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image: Circadian Gene Linked to Severe Epilepsy in Children

Circadian Gene Linked to Severe Epilepsy in Children

By Diana Kwon | October 11, 2017

Loss of the CLOCK protein, which researchers find is decreased in pediatric epilepsy patients, makes mice more prone to seizures during sleep.

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image: Image of the Day: Fragile Brain

Image of the Day: Fragile Brain

By The Scientist Staff | October 3, 2017

In Fragile X syndrome—a genetic mishap that results in cognitive delays—the lack of a translation-repressing protein leads to the rampant accumulation of other proteins in the mouse brain.

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image: Giants of Circadian Biology Win Nobel Prize

Giants of Circadian Biology Win Nobel Prize

By Catherine Offord | October 2, 2017

The award in Physiology or Medicine goes to chronobiologists Jeffrey Hall, Michael Rosbash, and Michael Young.

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image: Image of the Day: A Shrimp and a Cockroach

Image of the Day: A Shrimp and a Cockroach

By The Scientist Staff | October 2, 2017

In the mantis shrimp brain, scientists uncover mushroom bodies—learning and memory structures typically found in the brains of insects. 

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Researchers suggest that the receptors can control early labor contractions.

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image: Contributors

Contributors

By Aggie Mika | October 1, 2017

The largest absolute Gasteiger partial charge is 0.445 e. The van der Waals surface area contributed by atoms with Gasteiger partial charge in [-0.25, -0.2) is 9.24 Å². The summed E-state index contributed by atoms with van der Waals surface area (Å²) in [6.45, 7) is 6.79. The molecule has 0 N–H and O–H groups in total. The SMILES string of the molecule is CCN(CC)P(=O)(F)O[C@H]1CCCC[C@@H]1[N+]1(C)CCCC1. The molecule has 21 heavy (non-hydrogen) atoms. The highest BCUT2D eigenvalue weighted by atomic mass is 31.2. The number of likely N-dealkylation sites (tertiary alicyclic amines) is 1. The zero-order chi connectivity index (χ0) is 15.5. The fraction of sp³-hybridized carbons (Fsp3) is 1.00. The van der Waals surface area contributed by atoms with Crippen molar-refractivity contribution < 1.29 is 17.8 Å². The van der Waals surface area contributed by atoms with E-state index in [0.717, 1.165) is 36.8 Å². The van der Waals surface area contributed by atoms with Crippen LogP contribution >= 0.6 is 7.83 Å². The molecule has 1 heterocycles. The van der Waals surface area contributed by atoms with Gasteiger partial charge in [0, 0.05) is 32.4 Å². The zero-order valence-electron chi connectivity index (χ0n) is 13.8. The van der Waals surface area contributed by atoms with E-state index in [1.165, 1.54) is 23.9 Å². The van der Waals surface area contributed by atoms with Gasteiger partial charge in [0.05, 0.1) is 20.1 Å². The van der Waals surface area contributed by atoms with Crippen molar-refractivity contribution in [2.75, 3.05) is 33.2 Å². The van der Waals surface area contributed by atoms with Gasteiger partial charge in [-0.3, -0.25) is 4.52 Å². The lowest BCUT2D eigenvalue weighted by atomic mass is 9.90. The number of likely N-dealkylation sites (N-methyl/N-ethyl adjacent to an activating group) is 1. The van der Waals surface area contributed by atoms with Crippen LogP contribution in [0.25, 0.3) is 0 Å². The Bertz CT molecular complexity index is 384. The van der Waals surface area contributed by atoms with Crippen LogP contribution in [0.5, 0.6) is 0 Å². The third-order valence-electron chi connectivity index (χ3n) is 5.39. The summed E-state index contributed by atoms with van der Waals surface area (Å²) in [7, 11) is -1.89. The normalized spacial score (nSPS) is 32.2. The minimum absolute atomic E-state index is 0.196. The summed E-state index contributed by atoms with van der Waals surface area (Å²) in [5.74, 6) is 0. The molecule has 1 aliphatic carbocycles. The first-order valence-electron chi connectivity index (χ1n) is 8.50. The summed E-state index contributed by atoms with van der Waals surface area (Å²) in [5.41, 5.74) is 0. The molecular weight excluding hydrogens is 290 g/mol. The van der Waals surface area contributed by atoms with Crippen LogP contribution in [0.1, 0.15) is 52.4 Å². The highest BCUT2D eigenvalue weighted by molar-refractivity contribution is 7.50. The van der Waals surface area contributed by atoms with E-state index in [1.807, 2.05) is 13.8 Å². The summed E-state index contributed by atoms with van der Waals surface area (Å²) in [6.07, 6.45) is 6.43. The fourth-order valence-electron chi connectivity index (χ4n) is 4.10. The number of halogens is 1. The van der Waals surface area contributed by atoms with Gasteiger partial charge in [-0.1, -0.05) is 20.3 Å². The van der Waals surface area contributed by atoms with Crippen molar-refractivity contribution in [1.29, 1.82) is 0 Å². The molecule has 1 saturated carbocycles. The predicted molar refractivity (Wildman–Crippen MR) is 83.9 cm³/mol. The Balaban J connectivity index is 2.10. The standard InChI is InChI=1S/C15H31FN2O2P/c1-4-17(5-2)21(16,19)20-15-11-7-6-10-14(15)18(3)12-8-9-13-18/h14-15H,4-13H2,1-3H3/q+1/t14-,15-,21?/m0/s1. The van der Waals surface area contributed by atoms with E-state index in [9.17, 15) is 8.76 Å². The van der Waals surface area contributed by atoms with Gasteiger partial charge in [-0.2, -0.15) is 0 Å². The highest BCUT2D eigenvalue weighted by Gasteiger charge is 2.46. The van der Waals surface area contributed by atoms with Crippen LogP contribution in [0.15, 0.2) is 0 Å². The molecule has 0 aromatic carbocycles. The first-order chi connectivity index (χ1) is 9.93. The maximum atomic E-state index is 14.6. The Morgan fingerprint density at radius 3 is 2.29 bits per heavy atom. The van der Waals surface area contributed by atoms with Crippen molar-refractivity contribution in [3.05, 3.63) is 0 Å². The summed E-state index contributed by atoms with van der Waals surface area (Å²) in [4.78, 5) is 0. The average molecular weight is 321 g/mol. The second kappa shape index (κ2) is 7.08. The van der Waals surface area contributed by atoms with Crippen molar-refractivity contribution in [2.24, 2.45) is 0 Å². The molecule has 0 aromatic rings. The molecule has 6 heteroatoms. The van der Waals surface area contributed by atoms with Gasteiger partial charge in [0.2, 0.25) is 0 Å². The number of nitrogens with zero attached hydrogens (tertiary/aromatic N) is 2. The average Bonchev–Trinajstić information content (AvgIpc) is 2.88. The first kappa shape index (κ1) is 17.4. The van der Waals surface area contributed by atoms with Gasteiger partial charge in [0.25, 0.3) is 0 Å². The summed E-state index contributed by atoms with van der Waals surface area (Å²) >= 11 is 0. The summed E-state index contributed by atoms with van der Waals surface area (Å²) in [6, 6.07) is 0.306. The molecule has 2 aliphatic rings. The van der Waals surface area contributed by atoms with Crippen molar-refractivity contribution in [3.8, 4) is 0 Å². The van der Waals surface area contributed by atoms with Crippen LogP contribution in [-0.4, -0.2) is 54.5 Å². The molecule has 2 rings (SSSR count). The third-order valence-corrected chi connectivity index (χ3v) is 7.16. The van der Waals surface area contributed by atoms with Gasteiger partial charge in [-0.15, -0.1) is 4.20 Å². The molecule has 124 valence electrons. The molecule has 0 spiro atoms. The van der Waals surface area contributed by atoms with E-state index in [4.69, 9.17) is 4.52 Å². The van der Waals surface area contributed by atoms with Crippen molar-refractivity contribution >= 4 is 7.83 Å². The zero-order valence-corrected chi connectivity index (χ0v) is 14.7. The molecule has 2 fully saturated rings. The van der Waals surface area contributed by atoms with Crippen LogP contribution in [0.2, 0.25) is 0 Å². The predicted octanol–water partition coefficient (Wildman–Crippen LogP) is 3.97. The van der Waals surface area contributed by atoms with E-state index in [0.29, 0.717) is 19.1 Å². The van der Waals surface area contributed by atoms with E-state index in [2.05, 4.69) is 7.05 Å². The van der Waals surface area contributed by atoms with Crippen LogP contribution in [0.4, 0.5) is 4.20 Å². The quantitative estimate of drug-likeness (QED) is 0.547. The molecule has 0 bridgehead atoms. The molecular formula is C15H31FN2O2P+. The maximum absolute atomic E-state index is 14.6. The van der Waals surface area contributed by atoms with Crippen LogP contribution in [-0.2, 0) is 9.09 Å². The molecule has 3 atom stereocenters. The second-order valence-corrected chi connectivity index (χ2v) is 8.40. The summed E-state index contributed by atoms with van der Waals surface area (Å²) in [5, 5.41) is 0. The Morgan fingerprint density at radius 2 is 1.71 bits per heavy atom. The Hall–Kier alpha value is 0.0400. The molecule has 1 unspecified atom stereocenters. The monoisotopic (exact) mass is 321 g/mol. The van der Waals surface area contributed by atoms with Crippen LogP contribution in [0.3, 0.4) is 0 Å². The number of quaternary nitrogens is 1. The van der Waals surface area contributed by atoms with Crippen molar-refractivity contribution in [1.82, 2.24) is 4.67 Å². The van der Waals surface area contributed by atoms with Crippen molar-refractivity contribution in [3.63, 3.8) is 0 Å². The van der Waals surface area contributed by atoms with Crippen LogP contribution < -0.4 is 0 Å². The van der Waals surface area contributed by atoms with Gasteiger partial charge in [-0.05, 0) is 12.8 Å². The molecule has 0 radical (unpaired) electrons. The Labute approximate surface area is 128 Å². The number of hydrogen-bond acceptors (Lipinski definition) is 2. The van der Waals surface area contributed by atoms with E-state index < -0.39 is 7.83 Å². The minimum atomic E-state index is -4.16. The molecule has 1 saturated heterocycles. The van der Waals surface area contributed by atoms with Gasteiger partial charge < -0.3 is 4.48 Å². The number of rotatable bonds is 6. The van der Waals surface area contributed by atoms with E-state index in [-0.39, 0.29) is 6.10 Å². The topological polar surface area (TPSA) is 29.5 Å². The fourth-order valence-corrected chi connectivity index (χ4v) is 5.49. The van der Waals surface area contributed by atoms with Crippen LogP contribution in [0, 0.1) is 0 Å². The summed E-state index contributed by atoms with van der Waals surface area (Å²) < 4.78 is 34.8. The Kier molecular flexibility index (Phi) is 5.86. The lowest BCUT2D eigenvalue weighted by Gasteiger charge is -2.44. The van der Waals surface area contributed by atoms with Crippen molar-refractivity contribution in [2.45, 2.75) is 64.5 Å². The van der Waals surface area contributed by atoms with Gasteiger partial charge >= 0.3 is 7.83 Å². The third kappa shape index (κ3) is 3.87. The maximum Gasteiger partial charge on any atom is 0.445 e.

Meet some of the people featured in the October 2017 issue of The Scientist.

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The 38-year-old synthetic biologist comes from a long line of tinkerers and engineers.

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image: Introducing Batman

Introducing Batman

By The Scientist Staff | October 1, 2017

Daniel Kish, who is blind, uses vocal clicks to navigate the world by echolocation.

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image: Microglia Turnover in the Human Brain

Microglia Turnover in the Human Brain

By Shawna Williams | October 1, 2017

Researchers find that about a quarter of the immune cells are replaced every year.

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image: Teaching Humans to Echolocate

Teaching Humans to Echolocate

By Diana Kwon | October 1, 2017

By investigating the science behind “seeing” with sound, researchers hope to help blind individuals independently navigate the world.

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